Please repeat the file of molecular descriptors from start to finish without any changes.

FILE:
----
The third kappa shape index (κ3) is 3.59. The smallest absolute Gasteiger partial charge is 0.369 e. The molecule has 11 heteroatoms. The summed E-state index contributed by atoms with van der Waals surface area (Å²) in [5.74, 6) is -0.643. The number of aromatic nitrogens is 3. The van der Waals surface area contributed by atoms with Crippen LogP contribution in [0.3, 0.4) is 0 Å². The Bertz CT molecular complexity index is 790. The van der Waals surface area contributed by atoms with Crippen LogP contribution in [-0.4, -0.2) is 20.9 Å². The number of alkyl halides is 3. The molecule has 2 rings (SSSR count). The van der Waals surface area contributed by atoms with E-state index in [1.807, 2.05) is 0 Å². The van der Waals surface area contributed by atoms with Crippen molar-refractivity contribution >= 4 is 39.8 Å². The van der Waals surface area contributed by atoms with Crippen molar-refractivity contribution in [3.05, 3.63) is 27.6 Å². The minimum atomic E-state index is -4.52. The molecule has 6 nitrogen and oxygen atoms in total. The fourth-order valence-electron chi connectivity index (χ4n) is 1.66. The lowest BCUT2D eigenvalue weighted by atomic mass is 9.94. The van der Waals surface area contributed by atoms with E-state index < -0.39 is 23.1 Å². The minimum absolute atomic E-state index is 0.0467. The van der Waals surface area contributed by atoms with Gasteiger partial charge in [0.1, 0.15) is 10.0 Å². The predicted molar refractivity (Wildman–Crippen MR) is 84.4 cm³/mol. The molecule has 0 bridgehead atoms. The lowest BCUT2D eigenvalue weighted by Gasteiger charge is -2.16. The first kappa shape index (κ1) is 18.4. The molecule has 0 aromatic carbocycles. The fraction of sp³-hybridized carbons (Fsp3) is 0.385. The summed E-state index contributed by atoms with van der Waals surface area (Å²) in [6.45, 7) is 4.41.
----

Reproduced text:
The third kappa shape index (κ3) is 3.59. The smallest absolute Gasteiger partial charge is 0.369 e. The molecule has 11 heteroatoms. The summed E-state index contributed by atoms with van der Waals surface area (Å²) in [5.74, 6) is -0.643. The number of aromatic nitrogens is 3. The van der Waals surface area contributed by atoms with Crippen LogP contribution in [0.3, 0.4) is 0 Å². The Bertz CT molecular complexity index is 790. The van der Waals surface area contributed by atoms with Crippen LogP contribution in [-0.4, -0.2) is 20.9 Å². The number of alkyl halides is 3. The molecule has 2 rings (SSSR count). The van der Waals surface area contributed by atoms with E-state index in [1.807, 2.05) is 0 Å². The van der Waals surface area contributed by atoms with Crippen molar-refractivity contribution >= 4 is 39.8 Å². The van der Waals surface area contributed by atoms with Crippen molar-refractivity contribution in [3.05, 3.63) is 27.6 Å². The minimum atomic E-state index is -4.52. The molecule has 6 nitrogen and oxygen atoms in total. The fourth-order valence-electron chi connectivity index (χ4n) is 1.66. The lowest BCUT2D eigenvalue weighted by atomic mass is 9.94. The van der Waals surface area contributed by atoms with E-state index < -0.39 is 23.1 Å². The minimum absolute atomic E-state index is 0.0467. The van der Waals surface area contributed by atoms with Gasteiger partial charge in [0.1, 0.15) is 10.0 Å². The predicted molar refractivity (Wildman–Crippen MR) is 84.4 cm³/mol. The molecule has 0 bridgehead atoms. The lowest BCUT2D eigenvalue weighted by Gasteiger charge is -2.16. The first kappa shape index (κ1) is 18.4. The molecule has 0 aromatic carbocycles. The fraction of sp³-hybridized carbons (Fsp3) is 0.385. The summed E-state index contributed by atoms with van der Waals surface area (Å²) in [6.45, 7) is 4.41.